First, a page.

A Review of the Xero Prio
The Xero Prio is Xero’s first performance running shoe after a long line of successful running and hiking sandals that Xero has been making since 2009. The founders of the Xero brand saw a need in the market after the release of “Born to Run” a book which focused on the lifestyles of some of the most amazing ultra-runners in the world, the Tarahumara people. People from this tribe grew up running long distances in hot, rugged conditions, usually in only a pair of sandals. The Prio is a closed shoe, designed for runners or active people who need a minimalist shoe that will move with their natural foot motion. With minimal cushioning the Prio is designed to enhance a runners already good form and foot strength naturally, while also protecting from anything underfoot.
The outsole of this new Xero performance shoe is a great combination of durability for the road and some grip for the trail. The wave tread made from Xero’s FeelTrue rubber has some nice gaps between the tread for providing traction. There are 2 major flex grooves in the outsole that really help the outsole move with the foot and adapt to the terrain. The Prio doesn’t have any lugs, which increases it’s durability and comfort, but it still provides good grip on the trail and road, making it a great dual purpose shoe.
There isn’t a ton of midsole material in this shoe, just enough to provide a little impact protection and cradle the foot. While there isn’t a ton of cushioning, the shoe does have a nice natural feeling to it, great for runners who want a minimalist feeling while still having enough cushion to protect them on their runs. There isn’t much arch support, great for a allowing the foot to flex and move naturally throughout the stride. The outsole and midsole work together to provide nice ground feedback and a responsive feeling shoe.
The upper is built of thick mesh material with very minimal synthetic leather overlays. The flexible mesh upper is great for giving the shoe a nice roomy feeling, especially in the toe box, which is very wide. The synthetic overlays wrap around the base of the shoe and comes up around the toe box area, for added protection and durability. This shoe has very little shape to it to optimize natural foot movement. The thing that does give the shoe some structure and locks the foot in place is the lacing system and the reflective nylon strips that cinch the midfoot in place. This lacing system is very effective. My first thought was that because I have a very small foot there would be some incidents of my foot slipping because it is so roomy, but my foot stayed securely in place on road and on light trail whether I was going uphill, downhill or running on the flat. The heel cup also wraps tightly to the foot, further enhancing the fit.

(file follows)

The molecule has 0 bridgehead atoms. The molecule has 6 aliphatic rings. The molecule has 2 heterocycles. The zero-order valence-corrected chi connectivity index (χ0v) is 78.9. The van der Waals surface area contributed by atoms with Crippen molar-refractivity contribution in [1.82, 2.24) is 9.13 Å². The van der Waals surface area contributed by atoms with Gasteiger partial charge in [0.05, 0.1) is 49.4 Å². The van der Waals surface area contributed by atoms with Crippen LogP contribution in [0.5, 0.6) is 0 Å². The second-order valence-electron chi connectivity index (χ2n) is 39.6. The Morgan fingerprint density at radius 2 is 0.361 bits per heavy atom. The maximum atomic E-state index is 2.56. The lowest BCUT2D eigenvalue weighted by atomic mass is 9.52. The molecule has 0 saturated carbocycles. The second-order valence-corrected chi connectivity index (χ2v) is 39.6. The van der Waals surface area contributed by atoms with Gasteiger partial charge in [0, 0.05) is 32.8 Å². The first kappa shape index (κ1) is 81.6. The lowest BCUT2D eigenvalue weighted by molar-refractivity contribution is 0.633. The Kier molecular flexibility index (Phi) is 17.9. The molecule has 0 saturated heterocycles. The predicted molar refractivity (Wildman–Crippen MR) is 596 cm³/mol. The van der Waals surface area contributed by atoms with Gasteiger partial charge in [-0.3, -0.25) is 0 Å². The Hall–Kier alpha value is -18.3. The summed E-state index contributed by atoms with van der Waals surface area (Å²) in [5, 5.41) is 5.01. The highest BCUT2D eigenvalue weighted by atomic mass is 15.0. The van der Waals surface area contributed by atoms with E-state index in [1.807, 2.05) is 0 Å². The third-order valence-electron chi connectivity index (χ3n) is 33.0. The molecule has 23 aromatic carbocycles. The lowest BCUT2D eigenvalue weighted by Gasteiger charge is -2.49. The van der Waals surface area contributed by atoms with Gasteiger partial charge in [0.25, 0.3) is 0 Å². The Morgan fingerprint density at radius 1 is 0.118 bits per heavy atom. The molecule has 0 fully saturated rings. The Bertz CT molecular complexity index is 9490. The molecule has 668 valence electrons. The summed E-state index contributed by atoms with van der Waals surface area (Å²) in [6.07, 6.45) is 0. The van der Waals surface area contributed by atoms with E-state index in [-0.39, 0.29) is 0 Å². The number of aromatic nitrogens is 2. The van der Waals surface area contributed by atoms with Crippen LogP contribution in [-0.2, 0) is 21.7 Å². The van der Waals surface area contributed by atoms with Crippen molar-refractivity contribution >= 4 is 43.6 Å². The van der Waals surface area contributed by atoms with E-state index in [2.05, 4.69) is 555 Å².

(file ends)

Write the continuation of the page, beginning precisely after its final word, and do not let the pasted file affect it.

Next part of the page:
One of the features I love about the Prio is how flexible it is. It’s designed with Flex grooves that give it great flexibility from heel to toe but it is also very flexible laterally. When your foot flexes throughout the stride, so does this shoe, great for providing traction, encouraging natural foot movement and enhancing the fit of the Prio.